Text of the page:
from Wiktionary, Creative Commons Attribution/Share-Alike License
- n. Plural form of keel.
- n. Alternative form of kayles.
- v. Third-person singular simple present indicative form of keel.
from the GNU version of the Collaborative International Dictionary of English
- n.pl. Ninepins. See kayles.
Sorry, no etymologies found.
The knotted elbows of the branches recall the keels of sturdy merchantmen of bygone days.
Formerly coals used to be put on board vessels from the oval boats I have before mentioned, called keels, of which a considerable number are still employed.
The chicks, known as "keels," resemble young quail.
You see how these "keels" are developed and the nut has also become more pointed.
This ship was not unlike the great dirigibles of the Twentieth Century in shape, except that it had no suspended control car nor gondolas, no propellers, and no rudders, aside from a permanently fixed double-fishtail stabilizer at the rear, and a number of "keels" so arranged as to make the most of the repeller ray airlift columns.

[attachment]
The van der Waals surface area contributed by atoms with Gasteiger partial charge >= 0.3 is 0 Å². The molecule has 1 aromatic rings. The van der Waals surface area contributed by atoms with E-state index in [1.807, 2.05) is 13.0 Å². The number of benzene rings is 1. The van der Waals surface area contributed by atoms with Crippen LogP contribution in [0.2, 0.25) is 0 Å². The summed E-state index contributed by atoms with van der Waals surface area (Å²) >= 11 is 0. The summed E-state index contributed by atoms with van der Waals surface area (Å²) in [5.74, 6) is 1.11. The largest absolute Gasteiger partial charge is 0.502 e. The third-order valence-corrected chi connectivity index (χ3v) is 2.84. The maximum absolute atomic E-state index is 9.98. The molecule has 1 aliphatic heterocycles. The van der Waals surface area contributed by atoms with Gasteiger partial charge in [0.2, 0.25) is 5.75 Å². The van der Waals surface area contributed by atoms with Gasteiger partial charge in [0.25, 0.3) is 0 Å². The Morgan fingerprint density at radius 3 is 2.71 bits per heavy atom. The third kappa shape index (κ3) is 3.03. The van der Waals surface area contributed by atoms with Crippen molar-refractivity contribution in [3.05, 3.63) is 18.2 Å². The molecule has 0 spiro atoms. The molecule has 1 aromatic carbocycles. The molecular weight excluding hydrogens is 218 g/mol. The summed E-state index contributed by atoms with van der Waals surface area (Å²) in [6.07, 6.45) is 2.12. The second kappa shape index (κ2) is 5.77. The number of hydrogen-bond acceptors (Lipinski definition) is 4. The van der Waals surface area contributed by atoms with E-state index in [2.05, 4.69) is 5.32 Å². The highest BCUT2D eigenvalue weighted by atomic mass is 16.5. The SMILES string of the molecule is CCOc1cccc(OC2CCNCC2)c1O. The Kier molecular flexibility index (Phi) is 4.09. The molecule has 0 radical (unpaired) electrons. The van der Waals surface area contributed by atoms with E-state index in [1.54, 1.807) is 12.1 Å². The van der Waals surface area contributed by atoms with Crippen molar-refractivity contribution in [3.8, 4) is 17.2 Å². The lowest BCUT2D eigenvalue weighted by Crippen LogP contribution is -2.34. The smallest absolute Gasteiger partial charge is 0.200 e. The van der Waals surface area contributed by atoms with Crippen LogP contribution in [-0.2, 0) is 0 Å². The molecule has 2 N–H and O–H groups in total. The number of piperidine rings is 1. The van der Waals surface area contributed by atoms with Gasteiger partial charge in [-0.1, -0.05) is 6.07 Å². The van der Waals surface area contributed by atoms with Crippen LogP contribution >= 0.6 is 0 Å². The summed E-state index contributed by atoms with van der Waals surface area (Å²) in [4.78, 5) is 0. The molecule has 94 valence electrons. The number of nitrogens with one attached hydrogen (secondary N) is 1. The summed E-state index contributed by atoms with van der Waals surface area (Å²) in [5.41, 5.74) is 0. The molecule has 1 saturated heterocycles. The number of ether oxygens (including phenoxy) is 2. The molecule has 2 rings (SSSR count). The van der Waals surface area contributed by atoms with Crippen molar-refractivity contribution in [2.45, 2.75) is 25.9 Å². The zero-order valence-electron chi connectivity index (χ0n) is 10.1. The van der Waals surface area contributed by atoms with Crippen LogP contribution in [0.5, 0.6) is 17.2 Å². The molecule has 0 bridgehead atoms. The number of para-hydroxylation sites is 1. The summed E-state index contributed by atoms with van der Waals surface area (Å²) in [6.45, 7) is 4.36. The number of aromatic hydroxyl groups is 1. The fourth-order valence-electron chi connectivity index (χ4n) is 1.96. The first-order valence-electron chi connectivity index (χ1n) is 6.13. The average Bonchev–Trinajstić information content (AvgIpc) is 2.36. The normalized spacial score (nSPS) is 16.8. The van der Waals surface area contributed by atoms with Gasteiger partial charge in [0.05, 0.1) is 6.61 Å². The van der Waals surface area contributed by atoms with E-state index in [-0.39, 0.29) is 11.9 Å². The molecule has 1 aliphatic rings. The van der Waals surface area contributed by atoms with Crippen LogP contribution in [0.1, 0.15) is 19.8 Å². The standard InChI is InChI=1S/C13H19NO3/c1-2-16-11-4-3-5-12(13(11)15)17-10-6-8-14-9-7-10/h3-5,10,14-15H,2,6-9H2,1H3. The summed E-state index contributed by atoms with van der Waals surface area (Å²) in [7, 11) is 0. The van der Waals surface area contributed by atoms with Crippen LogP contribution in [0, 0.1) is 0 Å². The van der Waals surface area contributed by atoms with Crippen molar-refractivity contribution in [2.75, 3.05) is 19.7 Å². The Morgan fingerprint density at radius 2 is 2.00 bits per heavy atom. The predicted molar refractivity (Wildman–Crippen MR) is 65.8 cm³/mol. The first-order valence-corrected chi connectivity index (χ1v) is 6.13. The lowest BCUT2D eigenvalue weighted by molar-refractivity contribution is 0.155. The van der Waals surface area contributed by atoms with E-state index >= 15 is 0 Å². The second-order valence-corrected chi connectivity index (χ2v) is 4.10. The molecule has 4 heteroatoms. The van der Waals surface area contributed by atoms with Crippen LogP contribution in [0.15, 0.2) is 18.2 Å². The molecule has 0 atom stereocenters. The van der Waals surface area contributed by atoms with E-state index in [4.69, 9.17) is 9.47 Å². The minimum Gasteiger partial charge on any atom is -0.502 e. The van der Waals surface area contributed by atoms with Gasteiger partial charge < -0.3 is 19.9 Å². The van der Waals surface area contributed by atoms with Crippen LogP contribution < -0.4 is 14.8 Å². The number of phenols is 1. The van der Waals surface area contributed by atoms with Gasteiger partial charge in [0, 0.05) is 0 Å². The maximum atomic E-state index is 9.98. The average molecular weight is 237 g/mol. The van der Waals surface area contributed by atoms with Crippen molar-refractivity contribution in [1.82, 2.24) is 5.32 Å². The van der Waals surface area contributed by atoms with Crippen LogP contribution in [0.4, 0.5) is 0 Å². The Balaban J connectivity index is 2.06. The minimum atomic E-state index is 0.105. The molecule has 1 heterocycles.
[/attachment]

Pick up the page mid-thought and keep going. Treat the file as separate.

These were the boatmen of the Mississippi, who with incredible fatigue forced their "keels" with poles against the current, working against the stream with the cargoes entrusted to their care by the merchants of New Orleans, labouring for many months before they arrive at their destination, and returning with the rapid current in as many days as it required weeks for them to ascend.
“Well, things like retractable keels so you can sail in three feet of water, and retractable masts so you can sail beneath bridges.”
If they add keels to their snowboards, at least they could surf down the watercourses.
He has never been partial to the supports that, like the legs of daddy longlegs spiders, angle out from lower decks to hold them upright while their keels rest on the forest floor, but there was no better way to park a sharp-keeled ship on land.
Water-keel models work best, but weighted keels can be customized by popping the end cap, dumping the sand, and cutting off the front edge.